Spring is sprung, the grass is riz
I wonder where the boidies is
They say the boid is on the wing
But that’s absoid, the wing is on the boid!
Of course, spring was never something to be treated with such levity, it was too serious a matter, and arguing that the Celts were right and that it starts on 1st February takes persuasion with those who associate it with flowers and fine weather.
It’s not about the weather, I argued this morning. It’s about the light. The darkest season of the year is over. Steve, my colleague, looked sceptical, or perhaps he just wanted to go to make a cup of tea.
Of course, the meteorologists would agree with Steve’s scepticism. Their definition of the seasons uses calendar months: winter is December to February; spring, from March to May; summer, June to August; and autumn, September to November.
Even more sceptical than Steve would be our Somerset primary school teacher. Using the definition of the seasons she taught us at our primary school, there is not just a month, but a full seven weeks of winter remaining.
We were repeatedly taught the astronomical seasons, which fell into four neat quarters – winter ran from the solstice until the spring equinox; spring from the equinox until the summer solstice; summer from the solstice until the vernal equinox; and autumn from the equinox until the winter solstice.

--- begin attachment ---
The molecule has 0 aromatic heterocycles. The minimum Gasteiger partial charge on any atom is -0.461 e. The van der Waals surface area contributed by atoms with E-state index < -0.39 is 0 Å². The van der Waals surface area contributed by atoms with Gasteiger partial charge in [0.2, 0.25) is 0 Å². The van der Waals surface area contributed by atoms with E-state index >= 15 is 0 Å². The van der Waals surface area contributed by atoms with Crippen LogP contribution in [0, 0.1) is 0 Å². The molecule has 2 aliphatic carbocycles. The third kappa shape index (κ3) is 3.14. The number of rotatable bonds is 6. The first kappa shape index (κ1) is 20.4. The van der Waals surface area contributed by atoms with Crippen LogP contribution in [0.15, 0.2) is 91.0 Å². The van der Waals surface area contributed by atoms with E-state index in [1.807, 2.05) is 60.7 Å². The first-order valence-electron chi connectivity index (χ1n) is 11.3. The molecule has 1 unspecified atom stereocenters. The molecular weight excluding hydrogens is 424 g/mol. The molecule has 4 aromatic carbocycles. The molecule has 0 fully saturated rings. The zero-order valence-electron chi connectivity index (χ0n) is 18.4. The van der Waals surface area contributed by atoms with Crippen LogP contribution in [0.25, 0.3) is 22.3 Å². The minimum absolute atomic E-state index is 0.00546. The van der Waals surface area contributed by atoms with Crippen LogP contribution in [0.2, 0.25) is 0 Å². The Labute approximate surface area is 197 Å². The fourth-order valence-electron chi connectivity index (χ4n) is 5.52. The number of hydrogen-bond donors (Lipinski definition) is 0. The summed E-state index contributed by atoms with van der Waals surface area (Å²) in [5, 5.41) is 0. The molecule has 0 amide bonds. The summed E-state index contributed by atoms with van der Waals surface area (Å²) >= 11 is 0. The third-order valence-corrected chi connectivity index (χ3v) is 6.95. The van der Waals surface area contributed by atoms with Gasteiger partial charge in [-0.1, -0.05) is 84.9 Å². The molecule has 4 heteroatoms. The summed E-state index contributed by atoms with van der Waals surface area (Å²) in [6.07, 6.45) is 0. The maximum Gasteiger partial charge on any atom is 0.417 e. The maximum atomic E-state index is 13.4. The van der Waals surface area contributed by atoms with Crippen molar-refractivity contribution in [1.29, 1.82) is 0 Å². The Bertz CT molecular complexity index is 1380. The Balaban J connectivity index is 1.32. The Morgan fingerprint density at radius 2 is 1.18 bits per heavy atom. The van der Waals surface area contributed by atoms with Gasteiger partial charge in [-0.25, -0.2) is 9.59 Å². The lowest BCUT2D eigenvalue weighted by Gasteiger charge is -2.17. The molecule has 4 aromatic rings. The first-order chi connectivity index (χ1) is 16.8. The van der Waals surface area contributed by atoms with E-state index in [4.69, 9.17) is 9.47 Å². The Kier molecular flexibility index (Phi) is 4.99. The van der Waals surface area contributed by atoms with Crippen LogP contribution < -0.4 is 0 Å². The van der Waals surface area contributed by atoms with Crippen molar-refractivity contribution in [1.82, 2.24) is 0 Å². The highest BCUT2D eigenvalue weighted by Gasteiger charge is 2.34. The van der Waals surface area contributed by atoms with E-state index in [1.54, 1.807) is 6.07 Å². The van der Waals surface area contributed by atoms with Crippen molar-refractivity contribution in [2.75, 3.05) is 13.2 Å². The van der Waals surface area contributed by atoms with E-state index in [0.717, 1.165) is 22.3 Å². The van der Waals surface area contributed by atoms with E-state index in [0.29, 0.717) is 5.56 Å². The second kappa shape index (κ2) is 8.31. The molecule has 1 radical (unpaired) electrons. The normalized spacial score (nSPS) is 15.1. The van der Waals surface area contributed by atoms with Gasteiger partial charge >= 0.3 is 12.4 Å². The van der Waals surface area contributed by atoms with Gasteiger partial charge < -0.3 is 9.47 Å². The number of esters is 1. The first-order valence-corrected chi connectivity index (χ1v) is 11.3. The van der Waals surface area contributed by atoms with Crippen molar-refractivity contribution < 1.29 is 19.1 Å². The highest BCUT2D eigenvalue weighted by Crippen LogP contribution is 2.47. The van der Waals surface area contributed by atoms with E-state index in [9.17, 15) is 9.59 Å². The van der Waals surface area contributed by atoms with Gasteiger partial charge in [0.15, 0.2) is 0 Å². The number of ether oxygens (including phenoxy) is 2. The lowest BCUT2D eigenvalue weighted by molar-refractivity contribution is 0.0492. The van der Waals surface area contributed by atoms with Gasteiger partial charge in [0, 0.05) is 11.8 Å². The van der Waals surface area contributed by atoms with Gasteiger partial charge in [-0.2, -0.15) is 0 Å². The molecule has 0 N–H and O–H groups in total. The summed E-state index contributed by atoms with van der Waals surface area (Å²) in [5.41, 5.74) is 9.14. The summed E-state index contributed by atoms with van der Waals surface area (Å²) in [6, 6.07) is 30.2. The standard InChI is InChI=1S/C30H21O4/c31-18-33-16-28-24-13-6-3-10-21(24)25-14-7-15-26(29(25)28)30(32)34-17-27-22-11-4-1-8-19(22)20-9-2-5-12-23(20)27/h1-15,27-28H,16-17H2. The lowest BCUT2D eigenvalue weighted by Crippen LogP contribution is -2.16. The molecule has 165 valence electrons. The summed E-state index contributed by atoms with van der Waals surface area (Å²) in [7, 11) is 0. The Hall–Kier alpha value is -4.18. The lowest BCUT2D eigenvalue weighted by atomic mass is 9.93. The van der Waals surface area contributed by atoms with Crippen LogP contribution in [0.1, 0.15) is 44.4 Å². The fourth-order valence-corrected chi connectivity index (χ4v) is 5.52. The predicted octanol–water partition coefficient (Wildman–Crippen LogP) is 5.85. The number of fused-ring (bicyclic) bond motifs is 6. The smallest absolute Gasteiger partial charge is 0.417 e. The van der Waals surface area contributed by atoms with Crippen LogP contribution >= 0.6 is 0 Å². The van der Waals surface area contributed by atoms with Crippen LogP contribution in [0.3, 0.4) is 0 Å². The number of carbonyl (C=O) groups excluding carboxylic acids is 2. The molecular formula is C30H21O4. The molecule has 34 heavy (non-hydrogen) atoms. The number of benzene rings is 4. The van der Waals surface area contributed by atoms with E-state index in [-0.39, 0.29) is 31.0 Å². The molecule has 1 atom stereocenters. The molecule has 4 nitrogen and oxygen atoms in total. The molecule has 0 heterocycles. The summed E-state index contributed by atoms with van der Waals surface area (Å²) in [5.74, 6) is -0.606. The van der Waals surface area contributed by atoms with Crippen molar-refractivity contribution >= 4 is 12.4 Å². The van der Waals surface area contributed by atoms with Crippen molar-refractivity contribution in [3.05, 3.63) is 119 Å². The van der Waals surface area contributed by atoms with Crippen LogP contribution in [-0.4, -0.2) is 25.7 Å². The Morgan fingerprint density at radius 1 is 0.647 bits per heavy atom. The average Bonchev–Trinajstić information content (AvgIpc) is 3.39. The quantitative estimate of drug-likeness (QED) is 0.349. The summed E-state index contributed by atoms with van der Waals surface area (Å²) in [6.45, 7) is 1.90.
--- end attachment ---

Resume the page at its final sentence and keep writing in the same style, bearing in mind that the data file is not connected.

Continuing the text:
So, the weather people have spring starting on 1st March and astronomers have it starting a further three weeks later, how spring start today?
It’s about the light. The shortest day is usually 21st/22nd December. The quarter beginning on 1st November and ending on 31st January has the shortest day at its middle. It is the darkest quarter; it is winter. The quarter beginning on 1st May and ending on 31st July, with the longest day around 21st/22nd June, is the lightest quarter; it is summer. The Celtic festivals of Imbolc on 1st February, Bealtaine on 1st May, Lughnasa on 1st August, and Samhain on 1st November, may mark seasons of weather, but they are much more seasons of light and darkness.
There were hints of light across the sky at seven o’clock this morning. I shall point out to Steve that his drive from rural Gloucestershire will be daylit before the meteorological spring begins, and certainly long before the vernal equinox marks the astronomical spring.